The relatively small diameter of mini-piles is distinctive of this type of underpinning and generally uses anchoring or tie backs into an existing structure or rock. Conventional drilling and grouting methods are used for this method of underpinning. These mini-piles have a high slenderness ratio, feature substantial steel reinforcing elements and can sustain axial loading in both senses.[7] The working loads of mini-piles can sustain up to 1,000 kN (100 long tons-force; 110 short tons-force) loads.
In comparison to Mass Concrete Underpinning, the engineering aspect of mini-piles is somewhat more involved, including rudimentary engineering mechanics such as statics and strength of materials. These mini-piles must be designed to work in tension and compression, depending on the orientation and application of the design. In detail, attention with design must be paid analytically to settlement, bursting, buckling, cracking, and interface consideration, whereas, from a practical viewpoint, corrosion resistance, and compatibility with the existing ground and structure must be regarded.

Mini-piled underpinning schemes[edit]

Mini-piled underpinning schemes include pile and beam, cantilever pile-caps and piled raft systems. Cantilevered pile-caps are usually used to avoid disturbing the inside of a building, and require the construction of tension and compression piles to each cap. These are normally linked by a beam. The pile and beam system usually involves constructing pairs of piles on either side of the wall and linking them with a pile cap to support the wall. The pile caps are usually linked by reinforced concrete beams to support the entire length of the wall. Piled raft underpinning systems are commonly used when an entire building needs to be underpinned. The internal floors are completely removed, a grid of piles is installed, and a reinforced concrete raft is then constructed over the complete floor level, picking up and fully supporting all external and internal walls.

Chemical grout[edit]

One of the uses of the soil improvement technique of pressure grouting is foundation underpinning especially during excavations like subway constructions.[8] This technique has been used in municipal development projects of significant scope in the United States. One of the largest chemical grouting projects was the extension of the Pittsburgh Light Rail Transit subway when the foundations of six large buildings needed to be protected from ground movement and related building settlement.[9]

Pressure grouting can be low pressure or high pressure. "Jet grouting" is a general term used for high pressure grouting where the high pressure air, water and cementing grout are injected into the ground at high velocity. This can be doing with single tube systems to mix the grout with in situ soil to form a grouted "column" in the ground. Double tube systems and triple tube systems using air and water remove some of the soil to create larger grouted bulbs or columns. [8]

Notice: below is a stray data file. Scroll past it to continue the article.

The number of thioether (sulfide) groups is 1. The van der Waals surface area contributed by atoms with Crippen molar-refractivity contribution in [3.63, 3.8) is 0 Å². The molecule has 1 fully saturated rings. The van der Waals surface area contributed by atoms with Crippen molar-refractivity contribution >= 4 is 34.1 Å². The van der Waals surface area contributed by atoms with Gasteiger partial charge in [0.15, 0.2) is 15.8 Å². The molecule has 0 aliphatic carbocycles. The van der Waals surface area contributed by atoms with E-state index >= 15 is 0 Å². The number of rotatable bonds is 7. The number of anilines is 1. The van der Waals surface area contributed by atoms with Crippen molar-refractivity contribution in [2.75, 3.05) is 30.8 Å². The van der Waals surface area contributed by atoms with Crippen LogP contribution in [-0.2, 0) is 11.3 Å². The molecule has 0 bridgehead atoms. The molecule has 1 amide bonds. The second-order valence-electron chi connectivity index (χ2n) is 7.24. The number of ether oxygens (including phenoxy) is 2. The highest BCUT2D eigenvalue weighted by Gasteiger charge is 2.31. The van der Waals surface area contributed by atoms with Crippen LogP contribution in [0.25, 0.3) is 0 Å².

Low pressure chemical injection grouting is used to underpin structures in sandy soils.[10]



  1. ^ "International Society for Micropiles". International Society for Micropiles. Retrieved 16 December 2012.
  2. ^ Gwynne, Anthony (2013). Guide to Building Control For Domestic Buildings. Wiley-Blackwell. ISBN 9780470657539.
  3. ^ The JCT 05 Standard Building Contract: Law and Administration. Butterworth-Heinemann. 2009. p. 88. ISBN 9781856176293.
  4. ^ McGuinness, John (2008). The Law and Management of Building Subcontracts. Wiley. p. 155. ISBN 9780470759752.
  5. ^ Douglas, James (2006). Building Adaptation. Elsevier. p. 288. ISBN 9780750666671.
  6. ^ Problematic Soils: Proceedings of the symposium held at the Nottingham Trent University School of Property and Construction. Thomas Telford Publishing. 2001. p. 65. ISBN 0727730436.
  7. ^ a b "We Fix Foundation – Foundation & Structural Repair Company/Contractor". We Fix Foundation. Retrieved 2017-09-18.
  8. ^ a b Chu, Jian; Indraratna, Buddhima (2005). Ground Improvement: Case Histories. Elsevier. pp. 357–358. ISBN 0080446337.
  9. ^ "Underpinning with Chemical Grout". Transportation Research Board (National Academics of Sciences Engineering and Medicine.
  10. ^ Hayward Baker, Wallace (1983). "Design and Control of Chemical Grouting". Bureau of Transportation Statistics. Department of Transportation. One of the fundamental questions that must be asked when grouting is first considered is whether is ground is groutable...For very low permeability sands, the injection rate at permissible pressures may be so slow that grouting becomes unfeasible. Thus, chemical grouting is recommended only in predominantly sandy materials with less than 25% silts and clays.